“My son, like a lot of people at home, had a drug problem. He’s overtaken it. He’s fixed it. He’s worked on it,” said Biden. “And I’m proud of him, I’m proud of my son.”

The second to last topic the debate covered was environmental damage. In-and-of-itself, this was unique—environmental concerns rarely come up in presidential debates.

When Trump was asked if he believed in anthropogenic climate change, he replied: “I think a lot of things do [cause climate change], but I think to an extent, yes. I think to an extent, yes, but I also think we have to do better management of our forest. Every year I get the call. California’s burning, California’s burning.”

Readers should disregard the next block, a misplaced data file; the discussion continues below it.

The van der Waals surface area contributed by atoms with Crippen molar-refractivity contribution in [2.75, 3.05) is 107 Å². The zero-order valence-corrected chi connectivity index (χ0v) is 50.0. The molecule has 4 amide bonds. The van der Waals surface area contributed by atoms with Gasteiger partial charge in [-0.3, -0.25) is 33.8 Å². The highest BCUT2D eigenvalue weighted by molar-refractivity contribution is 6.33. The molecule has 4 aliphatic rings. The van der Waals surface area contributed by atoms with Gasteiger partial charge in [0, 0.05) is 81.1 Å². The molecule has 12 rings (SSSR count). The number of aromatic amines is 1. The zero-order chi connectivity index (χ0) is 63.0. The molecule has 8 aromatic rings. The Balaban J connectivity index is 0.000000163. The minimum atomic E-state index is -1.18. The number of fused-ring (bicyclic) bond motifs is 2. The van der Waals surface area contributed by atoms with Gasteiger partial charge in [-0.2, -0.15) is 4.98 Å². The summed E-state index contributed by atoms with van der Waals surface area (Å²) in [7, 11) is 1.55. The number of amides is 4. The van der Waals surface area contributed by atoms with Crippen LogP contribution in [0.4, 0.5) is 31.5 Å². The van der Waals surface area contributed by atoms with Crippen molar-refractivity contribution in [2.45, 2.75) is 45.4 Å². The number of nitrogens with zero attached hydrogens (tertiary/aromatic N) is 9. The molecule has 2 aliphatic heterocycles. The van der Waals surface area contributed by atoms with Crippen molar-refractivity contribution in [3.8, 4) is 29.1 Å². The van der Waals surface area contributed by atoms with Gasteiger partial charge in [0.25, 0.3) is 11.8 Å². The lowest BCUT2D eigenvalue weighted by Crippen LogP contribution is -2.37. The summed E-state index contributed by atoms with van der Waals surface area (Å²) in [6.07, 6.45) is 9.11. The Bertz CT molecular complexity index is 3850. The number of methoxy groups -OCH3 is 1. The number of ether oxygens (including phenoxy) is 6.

This inability for Trump to merely say that he does, in fact, believe in climate change is hugely problematic and should worry every college student. Current students and their children are the people that will be dealing with climate change in the U.S.—not Trump or other members of the largely geriatic government. Further delaying action addressing climate change will allow massive, irreversible environmental changes to occur.

Biden, on the other hand, proposed the $2 trillion Biden Plan, which, if implemented, would be the most ambitious environmental spending plan in decades. This plan, still, is quite short of the $10 trillion Green New Deal sponsored by Rep. Alexandria Ocasio-Cortez (D-NY) and Sen. Ed Markey (D-MA) last year.

Soon after these important points, the debate again devolved into the candidates talking over one another until Wallace managed to bring it back together to talk about the final topic he had prepared for the evening: electoral integrity.

Biden got the first word this time. His stance on the election was quite clear. As many people as possible should vote and he will respect the election’s outcome, regardless of whether or not he wins.